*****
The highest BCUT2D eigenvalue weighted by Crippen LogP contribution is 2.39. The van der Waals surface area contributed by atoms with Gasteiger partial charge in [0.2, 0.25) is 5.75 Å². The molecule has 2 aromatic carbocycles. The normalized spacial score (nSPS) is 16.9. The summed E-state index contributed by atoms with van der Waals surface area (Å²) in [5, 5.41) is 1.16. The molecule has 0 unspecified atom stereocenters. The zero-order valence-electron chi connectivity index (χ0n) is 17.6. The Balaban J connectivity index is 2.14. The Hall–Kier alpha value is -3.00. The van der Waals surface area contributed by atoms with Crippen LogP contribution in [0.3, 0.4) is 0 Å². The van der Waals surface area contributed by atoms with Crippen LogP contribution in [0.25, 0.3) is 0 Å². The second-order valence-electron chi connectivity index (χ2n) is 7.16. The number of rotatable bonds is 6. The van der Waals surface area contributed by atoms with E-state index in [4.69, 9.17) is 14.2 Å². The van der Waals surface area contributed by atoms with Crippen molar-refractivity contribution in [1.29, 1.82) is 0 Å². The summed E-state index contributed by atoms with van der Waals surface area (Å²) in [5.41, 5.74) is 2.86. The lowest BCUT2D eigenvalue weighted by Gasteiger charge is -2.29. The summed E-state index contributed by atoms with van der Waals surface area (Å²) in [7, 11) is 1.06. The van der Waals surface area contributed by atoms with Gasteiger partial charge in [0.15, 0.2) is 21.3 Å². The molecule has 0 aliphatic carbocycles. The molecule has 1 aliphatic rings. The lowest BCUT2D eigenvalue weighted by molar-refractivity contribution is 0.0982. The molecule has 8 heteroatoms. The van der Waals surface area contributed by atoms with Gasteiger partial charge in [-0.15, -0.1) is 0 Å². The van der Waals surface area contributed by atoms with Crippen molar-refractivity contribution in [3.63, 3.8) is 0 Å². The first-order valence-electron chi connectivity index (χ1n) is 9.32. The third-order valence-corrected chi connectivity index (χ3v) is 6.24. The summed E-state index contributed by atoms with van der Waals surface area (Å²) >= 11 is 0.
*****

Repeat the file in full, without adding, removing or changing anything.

The highest BCUT2D eigenvalue weighted by Crippen LogP contribution is 2.39. The van der Waals surface area contributed by atoms with Gasteiger partial charge in [0.2, 0.25) is 5.75 Å². The molecule has 2 aromatic carbocycles. The normalized spacial score (nSPS) is 16.9. The summed E-state index contributed by atoms with van der Waals surface area (Å²) in [5, 5.41) is 1.16. The molecule has 0 unspecified atom stereocenters. The zero-order valence-electron chi connectivity index (χ0n) is 17.6. The Balaban J connectivity index is 2.14. The Hall–Kier alpha value is -3.00. The van der Waals surface area contributed by atoms with Crippen LogP contribution in [0.3, 0.4) is 0 Å². The van der Waals surface area contributed by atoms with Crippen LogP contribution in [0.25, 0.3) is 0 Å². The second-order valence-electron chi connectivity index (χ2n) is 7.16. The number of rotatable bonds is 6. The van der Waals surface area contributed by atoms with E-state index in [4.69, 9.17) is 14.2 Å². The van der Waals surface area contributed by atoms with Crippen molar-refractivity contribution in [1.29, 1.82) is 0 Å². The summed E-state index contributed by atoms with van der Waals surface area (Å²) in [5.41, 5.74) is 2.86. The lowest BCUT2D eigenvalue weighted by Gasteiger charge is -2.29. The summed E-state index contributed by atoms with van der Waals surface area (Å²) in [7, 11) is 1.06. The van der Waals surface area contributed by atoms with Gasteiger partial charge in [0.15, 0.2) is 21.3 Å². The molecule has 0 aliphatic carbocycles. The molecule has 1 aliphatic rings. The lowest BCUT2D eigenvalue weighted by molar-refractivity contribution is 0.0982. The molecule has 8 heteroatoms. The van der Waals surface area contributed by atoms with Gasteiger partial charge in [-0.15, -0.1) is 0 Å². The van der Waals surface area contributed by atoms with Crippen molar-refractivity contribution in [3.63, 3.8) is 0 Å². The first-order valence-electron chi connectivity index (χ1n) is 9.32. The third-order valence-corrected chi connectivity index (χ3v) is 6.24. The summed E-state index contributed by atoms with van der Waals surface area (Å²) >= 11 is 0.